Saturday, March 28, 2015
Making Random Moves
Most human players and chess computer engines alike select their moves through a combination of two processes: searching through the consequences of possible moves, and evaluating current and future positions. Each of us have our own talents and capabilities in performing these two tasks. But what if chess was played randomly, with no bias, ideas, experience or thought put into any moves?
Well, somebody took the time to answer this question, and did so in an impressive fashion. This report by @billautomata, generated approximately 100,000 random games, finding that a vast majority ended in a draw (85%) and lasted an average of 342 moves. This data is presented with some very neat visualizations.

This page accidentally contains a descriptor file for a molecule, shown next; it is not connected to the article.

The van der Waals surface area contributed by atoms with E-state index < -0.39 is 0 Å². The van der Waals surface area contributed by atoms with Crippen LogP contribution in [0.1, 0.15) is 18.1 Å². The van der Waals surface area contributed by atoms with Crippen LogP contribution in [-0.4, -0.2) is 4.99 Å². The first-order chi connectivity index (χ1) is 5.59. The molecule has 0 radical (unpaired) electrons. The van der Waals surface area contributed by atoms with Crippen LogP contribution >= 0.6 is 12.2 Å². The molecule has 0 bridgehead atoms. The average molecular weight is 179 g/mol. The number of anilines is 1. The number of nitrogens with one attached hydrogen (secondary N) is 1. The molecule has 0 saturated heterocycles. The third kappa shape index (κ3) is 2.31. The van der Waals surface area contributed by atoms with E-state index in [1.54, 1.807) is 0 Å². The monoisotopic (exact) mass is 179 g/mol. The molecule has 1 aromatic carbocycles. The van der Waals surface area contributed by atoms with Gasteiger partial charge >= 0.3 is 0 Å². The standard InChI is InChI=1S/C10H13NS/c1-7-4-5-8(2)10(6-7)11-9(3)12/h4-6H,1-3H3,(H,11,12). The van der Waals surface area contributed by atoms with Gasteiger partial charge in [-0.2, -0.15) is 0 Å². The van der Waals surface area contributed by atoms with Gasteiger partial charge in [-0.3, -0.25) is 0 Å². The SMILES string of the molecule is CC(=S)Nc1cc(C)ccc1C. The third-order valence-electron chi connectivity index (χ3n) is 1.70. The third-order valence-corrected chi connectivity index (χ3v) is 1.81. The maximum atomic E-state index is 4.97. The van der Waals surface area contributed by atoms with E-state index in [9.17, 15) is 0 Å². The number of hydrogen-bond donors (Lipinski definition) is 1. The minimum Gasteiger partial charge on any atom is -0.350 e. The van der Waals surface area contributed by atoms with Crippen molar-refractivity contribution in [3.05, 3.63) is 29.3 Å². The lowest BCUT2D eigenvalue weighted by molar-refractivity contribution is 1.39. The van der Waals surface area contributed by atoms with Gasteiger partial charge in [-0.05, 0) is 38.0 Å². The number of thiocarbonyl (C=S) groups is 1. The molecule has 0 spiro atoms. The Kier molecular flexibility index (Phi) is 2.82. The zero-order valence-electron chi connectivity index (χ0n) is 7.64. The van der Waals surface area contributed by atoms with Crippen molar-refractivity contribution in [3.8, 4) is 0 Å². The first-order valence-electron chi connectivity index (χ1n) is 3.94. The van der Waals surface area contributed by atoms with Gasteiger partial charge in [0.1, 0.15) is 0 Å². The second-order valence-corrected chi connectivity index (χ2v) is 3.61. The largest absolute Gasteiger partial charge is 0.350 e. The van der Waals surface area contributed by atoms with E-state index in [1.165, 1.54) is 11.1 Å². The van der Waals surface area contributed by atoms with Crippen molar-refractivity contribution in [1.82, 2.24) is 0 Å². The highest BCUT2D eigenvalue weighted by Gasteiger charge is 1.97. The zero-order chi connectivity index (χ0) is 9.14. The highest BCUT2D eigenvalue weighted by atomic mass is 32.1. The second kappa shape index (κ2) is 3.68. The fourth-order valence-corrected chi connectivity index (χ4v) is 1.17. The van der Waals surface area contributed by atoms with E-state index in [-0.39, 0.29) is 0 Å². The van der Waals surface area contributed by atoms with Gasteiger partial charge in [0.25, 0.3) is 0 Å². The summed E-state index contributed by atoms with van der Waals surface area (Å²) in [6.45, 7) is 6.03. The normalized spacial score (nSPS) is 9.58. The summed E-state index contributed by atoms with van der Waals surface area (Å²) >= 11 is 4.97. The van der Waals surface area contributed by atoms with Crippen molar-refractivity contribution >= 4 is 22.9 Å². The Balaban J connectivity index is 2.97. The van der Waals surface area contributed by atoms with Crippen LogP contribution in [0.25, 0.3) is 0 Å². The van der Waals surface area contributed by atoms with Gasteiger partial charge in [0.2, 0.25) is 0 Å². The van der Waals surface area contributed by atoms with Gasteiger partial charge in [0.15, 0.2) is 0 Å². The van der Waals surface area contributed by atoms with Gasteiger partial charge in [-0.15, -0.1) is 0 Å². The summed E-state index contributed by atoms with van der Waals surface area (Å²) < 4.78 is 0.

While the high draw is not necessarily surprising (after all, these computer players are identically matched in skill), it would be interesting to know if White or Black had a greater share of the few wins that did occur. Unfortunately, the data from the above analysis is not freely available (as far as I know).
That's all for this week! Stay tuned for more computer analysis and links. Please share your thoughts, questions, comments and consternations below.